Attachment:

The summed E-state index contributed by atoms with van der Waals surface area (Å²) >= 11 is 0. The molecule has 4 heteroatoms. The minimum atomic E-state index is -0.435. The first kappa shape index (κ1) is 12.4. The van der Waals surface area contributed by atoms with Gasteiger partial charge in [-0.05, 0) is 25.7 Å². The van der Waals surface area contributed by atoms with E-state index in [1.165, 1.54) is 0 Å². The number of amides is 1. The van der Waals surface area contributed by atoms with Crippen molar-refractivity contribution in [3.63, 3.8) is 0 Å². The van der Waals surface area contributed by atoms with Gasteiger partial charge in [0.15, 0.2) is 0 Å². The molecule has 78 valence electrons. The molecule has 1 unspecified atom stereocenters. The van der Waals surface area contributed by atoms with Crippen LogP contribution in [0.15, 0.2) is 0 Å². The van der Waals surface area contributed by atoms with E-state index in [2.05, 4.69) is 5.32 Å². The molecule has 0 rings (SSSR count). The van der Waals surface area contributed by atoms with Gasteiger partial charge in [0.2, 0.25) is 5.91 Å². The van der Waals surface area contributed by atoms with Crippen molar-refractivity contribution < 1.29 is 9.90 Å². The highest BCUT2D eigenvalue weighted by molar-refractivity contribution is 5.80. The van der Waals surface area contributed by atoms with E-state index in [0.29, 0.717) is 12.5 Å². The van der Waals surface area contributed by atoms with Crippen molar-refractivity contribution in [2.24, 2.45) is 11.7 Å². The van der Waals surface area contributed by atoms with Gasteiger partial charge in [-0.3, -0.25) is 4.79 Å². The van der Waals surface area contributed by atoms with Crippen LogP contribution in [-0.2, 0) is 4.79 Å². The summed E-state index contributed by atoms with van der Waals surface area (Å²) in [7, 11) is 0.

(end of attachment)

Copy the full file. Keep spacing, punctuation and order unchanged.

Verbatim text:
The summed E-state index contributed by atoms with van der Waals surface area (Å²) >= 11 is 0. The molecule has 4 heteroatoms. The minimum atomic E-state index is -0.435. The first kappa shape index (κ1) is 12.4. The van der Waals surface area contributed by atoms with Gasteiger partial charge in [-0.05, 0) is 25.7 Å². The van der Waals surface area contributed by atoms with E-state index in [1.165, 1.54) is 0 Å². The number of amides is 1. The van der Waals surface area contributed by atoms with Crippen molar-refractivity contribution in [3.63, 3.8) is 0 Å². The van der Waals surface area contributed by atoms with Gasteiger partial charge in [0.15, 0.2) is 0 Å². The molecule has 78 valence electrons. The molecule has 1 unspecified atom stereocenters. The van der Waals surface area contributed by atoms with Crippen LogP contribution in [0.15, 0.2) is 0 Å². The van der Waals surface area contributed by atoms with E-state index in [2.05, 4.69) is 5.32 Å². The molecule has 0 rings (SSSR count). The van der Waals surface area contributed by atoms with Gasteiger partial charge in [0.2, 0.25) is 5.91 Å². The van der Waals surface area contributed by atoms with Crippen molar-refractivity contribution < 1.29 is 9.90 Å². The highest BCUT2D eigenvalue weighted by molar-refractivity contribution is 5.80. The van der Waals surface area contributed by atoms with E-state index in [0.29, 0.717) is 12.5 Å². The van der Waals surface area contributed by atoms with Crippen molar-refractivity contribution in [2.24, 2.45) is 11.7 Å². The van der Waals surface area contributed by atoms with Gasteiger partial charge in [-0.3, -0.25) is 4.79 Å². The van der Waals surface area contributed by atoms with Crippen LogP contribution in [-0.2, 0) is 4.79 Å². The summed E-state index contributed by atoms with van der Waals surface area (Å²) in [7, 11) is 0.